When I first saw this title pop up on Tor’s Instagram, I clicked “want to read” on goodreads as quickly as humanly possible. Working girls forming a union? Witchcraft is involved? A real-life New England mill city? Sisters doing it for themselves? Hell yeah, sign me up!
There are Mill Girls woven into the tapestry of my family history, and I am a child and life-long resident of New England. My husband was living steps from the mills of Lowell when we met, and we moved soon after to the former mill lodgings along the Merrimack in Manchester, New Hampshire. I went on field trips to mills in elementary school. You say mill, and I say “tell me more!”
Well, “tell me more” speaks to my all-together experiences with The Factory Witches of Lowell. This is a story that suffers greatly from it’s novella-length; there just wasn’t enough time for satisfying descriptions of the world or the women (and witches) within. There is a rich history to be found in the mills and the girls that worked them, but C.S. Malerich spends their time barely sketching one girl from the next. The only difference from one girl to the next is the color of their hair.
The mill girls of Lowell are mighty; they are unionizing and using their collective power AND magical powers to force the hand of the fat cats who lord beyond the mills. They are seizing the powers of production through spell-craft. They are binding themselves to one another through spit, blood, and woven hair. Why then is this story so drab? The characters blend into one another, the action is repetitive, and motives are fickle and fleeting. Powers oscillate between being kitchen magic and being otherworldly might. People are dedicated to the cause on one page and utterly confused and uninterested on the next.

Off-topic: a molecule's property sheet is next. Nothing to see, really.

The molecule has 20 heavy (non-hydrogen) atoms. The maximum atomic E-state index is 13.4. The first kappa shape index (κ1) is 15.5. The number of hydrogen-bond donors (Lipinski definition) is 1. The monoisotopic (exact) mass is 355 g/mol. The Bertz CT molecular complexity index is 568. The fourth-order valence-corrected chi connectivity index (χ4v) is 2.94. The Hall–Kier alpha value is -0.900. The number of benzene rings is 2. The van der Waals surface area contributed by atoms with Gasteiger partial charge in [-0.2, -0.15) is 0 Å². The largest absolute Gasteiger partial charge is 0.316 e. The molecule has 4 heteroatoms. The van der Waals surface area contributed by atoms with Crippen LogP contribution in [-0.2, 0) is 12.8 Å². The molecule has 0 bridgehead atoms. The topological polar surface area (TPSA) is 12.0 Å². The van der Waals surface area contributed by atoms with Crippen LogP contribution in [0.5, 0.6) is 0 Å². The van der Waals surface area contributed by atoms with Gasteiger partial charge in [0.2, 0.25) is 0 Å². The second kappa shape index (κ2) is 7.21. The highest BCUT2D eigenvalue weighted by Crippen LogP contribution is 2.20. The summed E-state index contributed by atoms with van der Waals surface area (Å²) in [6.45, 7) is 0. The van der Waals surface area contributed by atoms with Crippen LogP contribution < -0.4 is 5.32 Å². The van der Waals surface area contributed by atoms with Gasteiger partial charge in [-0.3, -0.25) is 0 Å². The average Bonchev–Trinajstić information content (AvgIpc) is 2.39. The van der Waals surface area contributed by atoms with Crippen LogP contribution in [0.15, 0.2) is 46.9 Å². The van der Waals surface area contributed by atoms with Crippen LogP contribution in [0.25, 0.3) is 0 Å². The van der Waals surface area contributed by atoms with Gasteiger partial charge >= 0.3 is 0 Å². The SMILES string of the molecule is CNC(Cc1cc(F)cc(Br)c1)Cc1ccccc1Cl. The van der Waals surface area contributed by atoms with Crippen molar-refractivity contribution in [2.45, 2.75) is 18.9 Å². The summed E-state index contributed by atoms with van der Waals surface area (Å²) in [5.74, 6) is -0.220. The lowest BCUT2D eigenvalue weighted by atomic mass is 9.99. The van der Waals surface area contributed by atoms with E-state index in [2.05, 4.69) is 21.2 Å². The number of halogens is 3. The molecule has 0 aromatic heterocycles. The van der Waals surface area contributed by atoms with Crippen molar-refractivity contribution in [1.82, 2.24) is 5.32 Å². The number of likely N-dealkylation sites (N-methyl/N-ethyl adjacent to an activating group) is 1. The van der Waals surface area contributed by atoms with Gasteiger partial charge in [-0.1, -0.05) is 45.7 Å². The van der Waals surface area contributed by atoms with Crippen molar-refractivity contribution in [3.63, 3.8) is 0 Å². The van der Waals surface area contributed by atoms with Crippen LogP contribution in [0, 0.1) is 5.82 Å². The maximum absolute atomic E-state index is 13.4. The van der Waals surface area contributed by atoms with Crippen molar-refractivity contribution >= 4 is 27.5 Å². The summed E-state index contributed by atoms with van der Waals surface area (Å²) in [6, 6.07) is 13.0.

There’s a promise of queer romance that also gets muddied and cast aside until the very end. One does not need to engage in physical acts of love or intimacy to “prove” any sort of queerness- in fact, the idea that “no sex = not queer” makes me irrationally irate – but the relationship between the girls within this book is both tacked on and cast aside. Our main duo are bound together, sure, but we really do not get a picture of who they are other than “witch” and “agitator”, why they connect so deeply, or what they see in each other other than the practical role that they each play in the mill strike.
For such a short book, there is a startling absence of both characterization and plot. We know the girls by hair color. That’s about it. One is described as having a “rosebud mouth” as her defining feature, and every single time that character speaks or enters the scene there is another comment about that “rosebud mouth”. I am ready for thorns and vines to spring forth from that mouth, choking out the mundane and repetitive beats brought out time and again by Malerich.
I wish this book had been more. I wish the mill girls were more than just that: a collective label on a group of women and children who broke themselves upon the altar of capitalism. The Factory Witches of Lowell could have been something special, but it’s just another slice of history where we think “oh, what about witchcraft?” instead of honoring the actual work, sacrifice, and power given by the women within.